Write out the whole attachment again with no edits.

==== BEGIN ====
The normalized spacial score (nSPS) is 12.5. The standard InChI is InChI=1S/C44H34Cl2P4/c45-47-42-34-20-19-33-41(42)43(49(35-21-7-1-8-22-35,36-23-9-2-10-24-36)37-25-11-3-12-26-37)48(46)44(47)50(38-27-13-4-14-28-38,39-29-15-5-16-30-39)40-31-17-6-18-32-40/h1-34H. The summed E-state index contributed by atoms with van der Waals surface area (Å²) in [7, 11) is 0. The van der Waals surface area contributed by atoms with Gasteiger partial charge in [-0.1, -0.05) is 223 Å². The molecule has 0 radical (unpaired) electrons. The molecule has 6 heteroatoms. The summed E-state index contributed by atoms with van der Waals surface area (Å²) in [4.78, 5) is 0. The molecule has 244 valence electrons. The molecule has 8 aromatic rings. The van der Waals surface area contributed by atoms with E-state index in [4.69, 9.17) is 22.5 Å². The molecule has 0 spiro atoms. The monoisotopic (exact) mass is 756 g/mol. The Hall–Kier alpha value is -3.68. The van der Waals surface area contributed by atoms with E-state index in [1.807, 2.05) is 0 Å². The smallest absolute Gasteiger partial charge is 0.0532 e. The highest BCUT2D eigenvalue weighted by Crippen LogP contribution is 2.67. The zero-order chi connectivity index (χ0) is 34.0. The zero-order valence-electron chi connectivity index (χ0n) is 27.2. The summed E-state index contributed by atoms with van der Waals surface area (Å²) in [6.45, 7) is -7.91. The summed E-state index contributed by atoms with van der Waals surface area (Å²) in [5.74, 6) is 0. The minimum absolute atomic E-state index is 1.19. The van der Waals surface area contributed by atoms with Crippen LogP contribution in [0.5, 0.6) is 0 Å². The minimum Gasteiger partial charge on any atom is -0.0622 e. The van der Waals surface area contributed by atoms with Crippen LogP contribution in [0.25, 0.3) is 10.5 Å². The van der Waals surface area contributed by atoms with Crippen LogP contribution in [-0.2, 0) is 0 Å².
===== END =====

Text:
The normalized spacial score (nSPS) is 12.5. The standard InChI is InChI=1S/C44H34Cl2P4/c45-47-42-34-20-19-33-41(42)43(49(35-21-7-1-8-22-35,36-23-9-2-10-24-36)37-25-11-3-12-26-37)48(46)44(47)50(38-27-13-4-14-28-38,39-29-15-5-16-30-39)40-31-17-6-18-32-40/h1-34H. The summed E-state index contributed by atoms with van der Waals surface area (Å²) in [7, 11) is 0. The van der Waals surface area contributed by atoms with Gasteiger partial charge in [-0.1, -0.05) is 223 Å². The molecule has 0 radical (unpaired) electrons. The molecule has 6 heteroatoms. The summed E-state index contributed by atoms with van der Waals surface area (Å²) in [4.78, 5) is 0. The molecule has 244 valence electrons. The molecule has 8 aromatic rings. The van der Waals surface area contributed by atoms with E-state index in [4.69, 9.17) is 22.5 Å². The molecule has 0 spiro atoms. The monoisotopic (exact) mass is 756 g/mol. The Hall–Kier alpha value is -3.68. The van der Waals surface area contributed by atoms with E-state index in [1.807, 2.05) is 0 Å². The smallest absolute Gasteiger partial charge is 0.0532 e. The highest BCUT2D eigenvalue weighted by Crippen LogP contribution is 2.67. The zero-order chi connectivity index (χ0) is 34.0. The zero-order valence-electron chi connectivity index (χ0n) is 27.2. The summed E-state index contributed by atoms with van der Waals surface area (Å²) in [6.45, 7) is -7.91. The summed E-state index contributed by atoms with van der Waals surface area (Å²) in [5.74, 6) is 0. The minimum absolute atomic E-state index is 1.19. The van der Waals surface area contributed by atoms with Crippen LogP contribution in [0.5, 0.6) is 0 Å². The minimum Gasteiger partial charge on any atom is -0.0622 e. The van der Waals surface area contributed by atoms with Crippen LogP contribution in [0.25, 0.3) is 10.5 Å². The van der Waals surface area contributed by atoms with Crippen LogP contribution in [-0.2, 0) is 0 Å².